As my fireteam and I made our way through The Inverted Spire, the sole Strike available in the Destiny 2 beta, I was surprised to find a number of quite breathtaking gaps which must be overcome to reach the Vex construct Protheon, Modular Mind. I shouldn’t have been surprised—it’s implied in the name, “The Inverted Spire,” after all—but it’s less the existence of these drops as the result thereof which made them stand out.
It was with a sense of déjà vu that I entered a metal ring that glowed with some non-specific energy and found my avatar flung across a massive chasm. I’ve encountered such apparatuses before in Battleborn which segment each of its Player-versus-Environment campaign missions into discrete sections delineated by similar launching pads. Those pads enable a swift ride to the next area, depositing the player character at a point of impact in defiance of gravity and kinetic energy. My player character barely survived my first trip through a launching ring in Destiny 2’s Inverted Spire, landing in a narrow tunnel with a grunt of pain and the faint beep indicating I was near death. My two companions weren’t as lucky; turning, I saw them impact into the cliff face above me, plummeting to their death, waiting to be revived.
It’s interesting to juxtapose Oceanhorn with another 2017 release, The Legend of Zelda: Breath of the Wild, a monstrous game which players and scholars will, spend the rest of their lives exploring. It is a representation of what The Legend of Zelda will look in the future. Oceanhorn is beholden to the series’ past: It looks a lot like The Wind Waker and plays a lot like A Link to the Past, but with the scale of a budget-priced indie videogame.
Oceanhorn is derivative and it knows it. It never tries to ascend higher than copying the well-worn Zelda formula, and I get the impression while playing that escaping the formula is anathema to its ethos. This is nothing less than a Zelda videogame made without the Zelda license. From this derivation, we get a glimpse into what another developer thinks of as the “essence” of Zelda. Breath of the Wild makes the statement that freedom of movement and the glory of discovery are what makes Zelda work; Oceanhorn states that respect for tradition and solid-but-predictable design is its true core.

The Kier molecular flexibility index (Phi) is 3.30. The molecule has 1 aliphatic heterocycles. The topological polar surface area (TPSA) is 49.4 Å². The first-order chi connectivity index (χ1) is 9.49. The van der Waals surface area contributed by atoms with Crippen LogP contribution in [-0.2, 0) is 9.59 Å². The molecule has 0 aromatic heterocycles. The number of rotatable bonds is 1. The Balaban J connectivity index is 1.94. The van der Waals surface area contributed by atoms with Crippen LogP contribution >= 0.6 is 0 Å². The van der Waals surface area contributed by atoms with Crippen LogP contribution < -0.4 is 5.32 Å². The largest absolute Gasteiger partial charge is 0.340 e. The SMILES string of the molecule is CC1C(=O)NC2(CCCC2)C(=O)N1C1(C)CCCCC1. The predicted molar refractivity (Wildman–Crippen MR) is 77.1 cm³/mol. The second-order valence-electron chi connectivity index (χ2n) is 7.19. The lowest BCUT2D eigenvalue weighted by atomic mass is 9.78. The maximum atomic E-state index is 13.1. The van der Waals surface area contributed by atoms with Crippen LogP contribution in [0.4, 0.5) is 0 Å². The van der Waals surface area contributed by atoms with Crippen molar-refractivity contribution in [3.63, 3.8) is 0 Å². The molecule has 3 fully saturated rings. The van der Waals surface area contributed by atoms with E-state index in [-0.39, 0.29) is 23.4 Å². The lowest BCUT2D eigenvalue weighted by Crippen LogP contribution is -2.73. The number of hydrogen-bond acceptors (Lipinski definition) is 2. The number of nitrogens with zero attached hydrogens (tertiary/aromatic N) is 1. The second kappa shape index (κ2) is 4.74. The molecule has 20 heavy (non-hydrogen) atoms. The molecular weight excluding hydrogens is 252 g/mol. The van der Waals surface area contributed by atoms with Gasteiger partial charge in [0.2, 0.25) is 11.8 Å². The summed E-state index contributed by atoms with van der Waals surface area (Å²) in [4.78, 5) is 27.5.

In the corner of my office, sitting above the multimedia case in which I sequester my videogames, there is a dry erase board where I write down ideas I’d like to write about on Play Critically. For months I have agonized over the piece you are reading now, and this may be due to that whiteboard where I had scrawled the name “Carver” in black marker. It would be narratologically irresponsible to talk about The Walking Dead: Season Two without writing something about this character, but I couldn’t find the words. The list of ideas grew longer and longer, but I remained roadblocked by Carver’s name at the top. Finally I reached a precipice of despair and erased everything off the board. It’s a writer’s cliche to lament the tyranny of a blank medium, but in this case the tabula rasa proved cathartic. No longer locked into Carver by the oppressive whiteboard, I realized I needed to step back to see his role in a wider context.
Carver is essential to what I will write about today, but he is not the actual topic.
Time is an important part of human existence, albeit one that can easily go unnoticed or unremarked-upon. It follows, therefore, that videogames, in trying to embody simulations of functioning worlds, would be equally ruled by this omnipresent force. In early videogames, a sense of the passage of time sometimes takes the form of the “time limit,” resulting in player death upon expiration, or else is hard-coded into the environment: this level takes place in the morning, the next takes place at noon, the next at sunset, etc. etc. etc. Less often, and particularly in games that try to simulate complete worlds, the passage of time is represented in its entirety, though usually at a truncated rate. At the very least, if a virtual world or sequence of levels does not try to convey a passage of time, they at least give a sense of events occurring at a time.
This scene from Ninja Gaiden uses its representation of the environment to illustrate the events occurring at a specific time.